Learn more about Vonnegut, Kurt, Jr. with a free trial on Britannica.com.

(born June 20, 1887, Hannover, Ger.—died Jan. 8, 1948, Little Langdale, Westmorland, Eng.) German Dada artist and poet. Associated with the Berlin Dadaists from 1918, he moved back to Hannover in 1924. He assembled collages and other constructions from everyday objects (train tickets, wooden spools, newspapers, postage stamps); his poems were composites of newspaper headlines, advertising slogans, and other printed ephemera. He referred to all his artistic activities—and later to all his daily activities and even to himself—as Merz, the syllable left when he snipped letters from Kommerzbank (“Commercial Bank”). When the Nazis declared his art “degenerate” in 1937, he moved to Norway and later to England.

Learn more about Schwitters, Kurt with a free trial on Britannica.com.

(born Sept. 9, 1890, Mogilno, Ger.—died Feb. 12, 1947, Newtonville, Mass., U.S.) German-U.S. social psychologist. After training and teaching in Berlin, he immigrated to the U.S., where he taught at the University of Iowa (1935–45) and later became director of a group dynamics research centre at the Massachusetts Institute of Technology (1945–47). He is best known for his field theory of behaviour, which holds that human behaviour is a function of an individual's psychological environment. To fully understand and predict human behaviour, according to Lewin, one must view the totality of events in a person's psychological field, or “lifespace.” His works include A Dynamic Theory of Personality (1935) and Field Theory in Social Science (1951).

Learn more about Lewin, Kurt with a free trial on Britannica.com.

(born March 2, 1900, Dessau, Ger.—died April 3, 1950, New York, N.Y., U.S.) German-born U.S. composer. Son of a cantor, by age 15 he was working as a theatre accompanist. He studied composition briefly with Engelbert Humperdinck, and a conductor's post gave him wide experience. For a master class with Ferruccio Busoni (1920), he wrote his first symphony. He gained attention with his one-act opera Der Protagonist (1925); its sparse and spiky style prefigured that of his greatest works. In 1927 he teamed with Bertolt Brecht to write The Threepenny Opera (1928) in a new “cabaret” style; the musical had enormous success in Berlin and elsewhere. In 1930 the two produced The Rise and Fall of the City of Mahagonny. When the Nazis took power in 1933, he fled to Paris with his wife, Lotte Lenya, where he wrote The Seven Deadly Sins (1933). In 1935 the couple immigrated to the U.S.; there he collaborated on musicals such as Knickerbocker Holiday (1938) and Lost in the Stars (1949). Two of his songs, the “Morität” (“Mack the Knife”) from Threepenny Opera and “September Song” from Knickerbocker Holiday, have remained especially popular.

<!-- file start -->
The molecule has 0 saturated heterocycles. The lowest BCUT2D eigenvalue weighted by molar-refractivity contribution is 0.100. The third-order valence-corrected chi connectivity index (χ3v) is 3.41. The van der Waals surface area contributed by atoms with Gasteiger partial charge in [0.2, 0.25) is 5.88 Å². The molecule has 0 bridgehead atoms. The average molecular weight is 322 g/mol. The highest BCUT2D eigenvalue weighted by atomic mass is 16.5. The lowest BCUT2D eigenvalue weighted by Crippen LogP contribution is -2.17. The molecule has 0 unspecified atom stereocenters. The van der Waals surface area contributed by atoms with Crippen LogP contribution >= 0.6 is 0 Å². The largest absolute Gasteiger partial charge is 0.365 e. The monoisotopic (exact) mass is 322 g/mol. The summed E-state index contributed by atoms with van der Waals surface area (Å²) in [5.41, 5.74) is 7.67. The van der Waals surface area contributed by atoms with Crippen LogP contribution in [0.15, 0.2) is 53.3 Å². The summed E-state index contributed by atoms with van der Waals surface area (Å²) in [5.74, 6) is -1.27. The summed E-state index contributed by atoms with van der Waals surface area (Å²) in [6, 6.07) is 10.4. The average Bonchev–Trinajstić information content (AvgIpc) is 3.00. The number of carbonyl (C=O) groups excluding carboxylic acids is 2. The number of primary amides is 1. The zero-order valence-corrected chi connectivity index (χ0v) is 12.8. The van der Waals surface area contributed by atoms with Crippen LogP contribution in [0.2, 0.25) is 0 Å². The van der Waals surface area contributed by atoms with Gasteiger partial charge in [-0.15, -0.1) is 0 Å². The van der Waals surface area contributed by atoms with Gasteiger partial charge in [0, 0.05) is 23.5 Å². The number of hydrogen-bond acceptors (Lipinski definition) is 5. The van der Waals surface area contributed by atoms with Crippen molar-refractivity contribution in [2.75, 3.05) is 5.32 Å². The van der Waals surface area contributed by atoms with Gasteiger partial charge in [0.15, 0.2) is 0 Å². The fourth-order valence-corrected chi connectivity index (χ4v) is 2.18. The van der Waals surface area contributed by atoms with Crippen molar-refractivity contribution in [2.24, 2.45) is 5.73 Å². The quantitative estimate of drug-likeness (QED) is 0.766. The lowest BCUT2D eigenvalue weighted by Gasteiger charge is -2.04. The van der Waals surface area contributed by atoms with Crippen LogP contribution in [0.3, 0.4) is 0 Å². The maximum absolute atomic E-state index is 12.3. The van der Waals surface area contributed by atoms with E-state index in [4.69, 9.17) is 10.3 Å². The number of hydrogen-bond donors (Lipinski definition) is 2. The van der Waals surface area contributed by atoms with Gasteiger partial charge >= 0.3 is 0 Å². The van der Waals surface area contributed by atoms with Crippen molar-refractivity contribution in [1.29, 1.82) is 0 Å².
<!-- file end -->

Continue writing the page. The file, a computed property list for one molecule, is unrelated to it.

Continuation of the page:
Learn more about Weill, Kurt (Julian) with a free trial on Britannica.com.

Jooss in The Green Table, c. 1935

(born Jan. 12, 1901, Wasseralfingen, Ger.—died May 22, 1979, Heilbronn, W.Ger.) German dancer, teacher, and choreographer. After studying dance with Rudolf Laban (1920–24), he established a school and company. He became ballet master at the Essen Opera House in 1930, where he choreographed his signature ballet, The Green Table (1932). He moved his school and company to England in 1934, and his renamed Ballets Jooss toured worldwide until disbanding in 1947. He returned in 1949 to Essen, where he continued to choreograph works that combined ballet and modern dance in an Expressionist style.

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(born May 14, 1867, Berlin, Prussia—died Feb. 21, 1919, Munich, Ger.) German journalist and politician. From 1898 he was editor of Vorwärts, the official Social Democratic Party newspaper. He joined the Independent Social Democratic Party in 1917, later becoming its leader. In November 1918 he organized a Socialist revolution that overthrew the monarchy in Bavaria, and he became first prime minister and minister of foreign affairs of the new Bavarian republic. In February 1919 he was assassinated by a reactionary zealot.

Learn more about Eisner, Kurt with a free trial on Britannica.com.

Jooss in The Green Table, c. 1935

(born Jan. 12, 1901, Wasseralfingen, Ger.—died May 22, 1979, Heilbronn, W.Ger.) German dancer, teacher, and choreographer. After studying dance with Rudolf Laban (1920–24), he established a school and company. He became ballet master at the Essen Opera House in 1930, where he choreographed his signature ballet, The Green Table (1932). He moved his school and company to England in 1934, and his renamed Ballets Jooss toured worldwide until disbanding in 1947. He returned in 1949 to Essen, where he continued to choreograph works that combined ballet and modern dance in an Expressionist style.

Learn more about Jooss, Kurt with a free trial on Britannica.com.

(born May 14, 1867, Berlin, Prussia—died Feb. 21, 1919, Munich, Ger.) German journalist and politician. From 1898 he was editor of Vorwärts, the official Social Democratic Party newspaper. He joined the Independent Social Democratic Party in 1917, later becoming its leader. In November 1918 he organized a Socialist revolution that overthrew the monarchy in Bavaria, and he became first prime minister and minister of foreign affairs of the new Bavarian republic. In February 1919 he was assassinated by a reactionary zealot.

Learn more about Eisner, Kurt with a free trial on Britannica.com.

Kurt-Schumacher-Platz is a station on the line of the Berlin U-Bahn.

There is a bus link outside the station connecting Berlin's Tegel International Airport to the U-Bahn network.

The station was named after famous German politician Kurt Schumacher.